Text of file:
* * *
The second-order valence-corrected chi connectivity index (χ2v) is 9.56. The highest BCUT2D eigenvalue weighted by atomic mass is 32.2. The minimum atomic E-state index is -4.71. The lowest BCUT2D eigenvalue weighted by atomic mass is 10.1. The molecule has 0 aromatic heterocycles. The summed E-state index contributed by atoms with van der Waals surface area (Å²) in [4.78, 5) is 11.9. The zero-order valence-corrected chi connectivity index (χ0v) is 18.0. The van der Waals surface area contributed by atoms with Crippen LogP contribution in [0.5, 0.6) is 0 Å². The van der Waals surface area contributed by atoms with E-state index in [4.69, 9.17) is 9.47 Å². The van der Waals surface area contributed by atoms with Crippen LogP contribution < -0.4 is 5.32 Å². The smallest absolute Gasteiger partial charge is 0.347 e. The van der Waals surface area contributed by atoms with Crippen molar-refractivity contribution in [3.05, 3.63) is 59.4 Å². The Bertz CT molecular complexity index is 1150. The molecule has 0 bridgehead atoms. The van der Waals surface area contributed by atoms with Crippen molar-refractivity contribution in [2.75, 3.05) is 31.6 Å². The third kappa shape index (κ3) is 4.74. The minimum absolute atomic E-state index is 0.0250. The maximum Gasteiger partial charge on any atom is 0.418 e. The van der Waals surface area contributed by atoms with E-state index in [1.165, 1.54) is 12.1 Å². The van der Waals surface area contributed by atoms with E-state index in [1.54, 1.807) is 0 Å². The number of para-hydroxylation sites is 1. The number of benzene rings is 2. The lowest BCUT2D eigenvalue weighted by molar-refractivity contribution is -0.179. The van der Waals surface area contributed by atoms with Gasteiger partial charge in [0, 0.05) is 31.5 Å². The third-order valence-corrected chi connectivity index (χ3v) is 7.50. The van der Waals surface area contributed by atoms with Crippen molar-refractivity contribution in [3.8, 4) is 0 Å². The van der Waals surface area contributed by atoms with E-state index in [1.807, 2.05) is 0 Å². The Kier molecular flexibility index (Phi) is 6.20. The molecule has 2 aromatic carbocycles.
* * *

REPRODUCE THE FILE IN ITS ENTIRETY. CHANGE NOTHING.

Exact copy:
The second-order valence-corrected chi connectivity index (χ2v) is 9.56. The highest BCUT2D eigenvalue weighted by atomic mass is 32.2. The minimum atomic E-state index is -4.71. The lowest BCUT2D eigenvalue weighted by atomic mass is 10.1. The molecule has 0 aromatic heterocycles. The summed E-state index contributed by atoms with van der Waals surface area (Å²) in [4.78, 5) is 11.9. The zero-order valence-corrected chi connectivity index (χ0v) is 18.0. The van der Waals surface area contributed by atoms with Crippen LogP contribution in [0.5, 0.6) is 0 Å². The van der Waals surface area contributed by atoms with E-state index in [4.69, 9.17) is 9.47 Å². The van der Waals surface area contributed by atoms with Crippen LogP contribution < -0.4 is 5.32 Å². The smallest absolute Gasteiger partial charge is 0.347 e. The van der Waals surface area contributed by atoms with Crippen molar-refractivity contribution in [3.05, 3.63) is 59.4 Å². The Bertz CT molecular complexity index is 1150. The molecule has 0 bridgehead atoms. The van der Waals surface area contributed by atoms with Crippen molar-refractivity contribution in [2.75, 3.05) is 31.6 Å². The third kappa shape index (κ3) is 4.74. The minimum absolute atomic E-state index is 0.0250. The maximum Gasteiger partial charge on any atom is 0.418 e. The van der Waals surface area contributed by atoms with E-state index in [1.165, 1.54) is 12.1 Å². The van der Waals surface area contributed by atoms with E-state index in [1.54, 1.807) is 0 Å². The number of para-hydroxylation sites is 1. The number of benzene rings is 2. The lowest BCUT2D eigenvalue weighted by molar-refractivity contribution is -0.179. The van der Waals surface area contributed by atoms with Gasteiger partial charge in [0, 0.05) is 31.5 Å². The third-order valence-corrected chi connectivity index (χ3v) is 7.50. The van der Waals surface area contributed by atoms with Crippen molar-refractivity contribution in [3.8, 4) is 0 Å². The van der Waals surface area contributed by atoms with E-state index in [1.807, 2.05) is 0 Å². The Kier molecular flexibility index (Phi) is 6.20. The molecule has 2 aromatic carbocycles.